Around 6,000 officers, many with riot gear, horses and dogs, are alleged to have used excessive force to suppress a miners’ strike at Orgreave coking works in South Yorkshire. Downing Street ‘used police and courts to smear Orgreave miners’ Previously unseen documents suggesting that a politically motivated operation involving the police and courts was launched against miners involved in the 1984 Orgreave confrontation in Yorkshire will be used to put fresh pressure on the home secretary to announce a public inquiry at a meeting with campaigners this week. A legal case has been lodged with the Home Office which, it is claimed, offers evidence of the “wrongful arrest of 95 miners, the deliberate falsification of a narrative against them from the outset, the immediate presentation of that false narrative by police to the media and its uncritical acceptance by the latter”.
At a meeting with the home secretary, Amber Rudd, on Tuesday, a delegation from the Orgreave Truth and Justice Campaign will demand action over claims police officers were also guilty of usurping parliamentary supervision and redefining the law in a “pre-planned, militarised police operation”. Hillsborough detectives release images of 19 potential witnesses. Former chief constable calls for public inquiry into Orgreave action and beyond. A public inquiry should examine the way Margaret Thatcher’s government used the police to occupy communities during the 1980s miners’ strike, a former chief constable has said. South Yorkshire interim police chief welcomes Orgreave inquiry. Hillsborough: ‘Finally, we got justice’ After 27 years, justice came in a few short moments. Hillsborough victims: the 96 people whose lives were cut short.
The story of Teenage Kicks: how a punk classic was born. The Life Project: what makes some people happy, healthy and successful – and others not? In March 1946, scientists recorded the birth of almost every British baby born in one, cold week. Views from the track: readers share their images of Walthamstow Stadium. The Female Body of Punk. December 15, 2015 — A decade after the Sex Pistols were inducted into the Rock and Roll Hall of Fame, the once marginal and vilified punk movement has, for better and worse, been thoroughly assimilated as a major aesthetic and cultural force.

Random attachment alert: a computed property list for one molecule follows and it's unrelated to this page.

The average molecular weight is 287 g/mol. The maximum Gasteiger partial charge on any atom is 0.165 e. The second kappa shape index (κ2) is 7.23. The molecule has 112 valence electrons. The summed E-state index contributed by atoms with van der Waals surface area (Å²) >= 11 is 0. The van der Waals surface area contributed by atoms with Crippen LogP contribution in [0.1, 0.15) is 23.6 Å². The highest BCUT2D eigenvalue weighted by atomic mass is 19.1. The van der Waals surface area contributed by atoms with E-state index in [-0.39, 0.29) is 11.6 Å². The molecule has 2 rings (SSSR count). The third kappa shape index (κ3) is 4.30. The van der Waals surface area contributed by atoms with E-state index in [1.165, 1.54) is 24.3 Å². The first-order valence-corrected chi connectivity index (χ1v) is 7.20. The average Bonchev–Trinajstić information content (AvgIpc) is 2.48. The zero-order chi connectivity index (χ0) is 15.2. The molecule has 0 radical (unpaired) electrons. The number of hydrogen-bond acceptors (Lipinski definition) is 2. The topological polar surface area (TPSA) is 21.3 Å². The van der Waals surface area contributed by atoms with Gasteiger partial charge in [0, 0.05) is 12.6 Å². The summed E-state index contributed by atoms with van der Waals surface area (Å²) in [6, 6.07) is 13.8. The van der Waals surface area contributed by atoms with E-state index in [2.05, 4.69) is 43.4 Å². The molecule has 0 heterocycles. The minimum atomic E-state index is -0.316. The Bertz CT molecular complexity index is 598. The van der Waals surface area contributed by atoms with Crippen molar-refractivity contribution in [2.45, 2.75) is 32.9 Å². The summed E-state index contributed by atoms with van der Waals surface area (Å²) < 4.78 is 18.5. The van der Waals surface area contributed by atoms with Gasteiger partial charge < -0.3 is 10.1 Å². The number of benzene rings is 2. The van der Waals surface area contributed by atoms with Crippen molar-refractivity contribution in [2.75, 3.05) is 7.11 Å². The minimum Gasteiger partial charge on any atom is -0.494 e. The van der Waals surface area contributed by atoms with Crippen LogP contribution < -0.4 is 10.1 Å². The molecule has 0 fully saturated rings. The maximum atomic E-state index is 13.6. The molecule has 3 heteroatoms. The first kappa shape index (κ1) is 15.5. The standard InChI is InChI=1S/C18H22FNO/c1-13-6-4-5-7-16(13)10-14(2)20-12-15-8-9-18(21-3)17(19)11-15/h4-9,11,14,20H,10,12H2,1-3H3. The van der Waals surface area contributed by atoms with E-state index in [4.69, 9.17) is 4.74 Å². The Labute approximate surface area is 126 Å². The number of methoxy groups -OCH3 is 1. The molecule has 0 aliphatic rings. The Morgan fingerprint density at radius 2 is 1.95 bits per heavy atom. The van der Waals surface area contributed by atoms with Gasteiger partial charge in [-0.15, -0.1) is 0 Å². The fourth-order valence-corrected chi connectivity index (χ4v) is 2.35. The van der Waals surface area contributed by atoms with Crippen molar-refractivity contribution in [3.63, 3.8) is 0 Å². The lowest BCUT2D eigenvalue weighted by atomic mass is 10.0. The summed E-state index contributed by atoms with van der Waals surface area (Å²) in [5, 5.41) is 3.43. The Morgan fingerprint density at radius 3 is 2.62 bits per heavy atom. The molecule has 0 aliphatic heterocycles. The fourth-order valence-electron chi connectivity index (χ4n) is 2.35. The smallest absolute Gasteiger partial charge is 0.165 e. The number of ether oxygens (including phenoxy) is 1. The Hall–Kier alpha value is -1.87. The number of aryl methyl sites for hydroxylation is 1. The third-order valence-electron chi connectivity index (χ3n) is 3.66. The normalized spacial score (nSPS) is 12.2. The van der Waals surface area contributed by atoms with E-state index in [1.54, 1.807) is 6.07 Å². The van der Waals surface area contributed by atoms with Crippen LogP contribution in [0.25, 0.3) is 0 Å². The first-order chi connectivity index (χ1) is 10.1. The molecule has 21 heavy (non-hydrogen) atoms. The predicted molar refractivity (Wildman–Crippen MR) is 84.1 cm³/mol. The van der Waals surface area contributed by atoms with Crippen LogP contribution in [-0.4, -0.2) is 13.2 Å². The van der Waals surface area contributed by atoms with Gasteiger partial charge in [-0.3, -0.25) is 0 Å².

'Like being on death row': the final week in Kellingley colliery. Kellingley closure: last coalminers to resurface as way of life disappears. An industry and a way of life will come to an abrupt halt at 12.45pm on Friday when 60 coalminers at Kellingley resurface with only their identity cards as mementos and redundancy cheques for the future. The men will leave an estimated 30m tons of recoverable coal in the ground at the North Yorkshire colliery and will be laid off alongside almost 390 colleagues by their employer, UK Coal Kellingley, which will be wound up.
Shaun McLoughlin, the mine’s manager, said: “It’s very sad and disappointing, but we are just not economic any more when it comes to competing with cheap international coal. And now the game's over: Kellingley miners finish final shift. Life after coal: how one Easington Colliery family survived the closure of their mine. London Music MapHome - London Music Map. How Arctic Monkeys’ debut single changed the music industry and ‘killed the NME’ Riot girls on film: how silent cinema lent the suffragettes a voice. Howard Kendall: a life in pictures. Details of more than 1,000 suffragette arrests made available online. Margaret Thatcher told to show compassion for 'unfortunate' in society. They All Love Jack: Busting the Ripper by Bruce Robinson review – a huge establishment cover-up. Charlie Higson: my days squatting with Harry Enfield and Paul Whitehouse. Will Belfast ever have a Berlin Wall moment and tear down its 'peace walls'? How John Peel created our musical world.
The suffragettes and why they still matter. Strangeways, here we go again: prison protests in Manchester 25 years on. Madchester, grunge chic and Kate Moss: how the 90s shaped our world. New Order: 'We want music without any of the peripheral rubbish' – a classic interview from the vaults. Idris Elba says he's still smiling after comments by James Bond author.
Muslim Ghettos: poverty and exclusion in Birmingham – in pictures.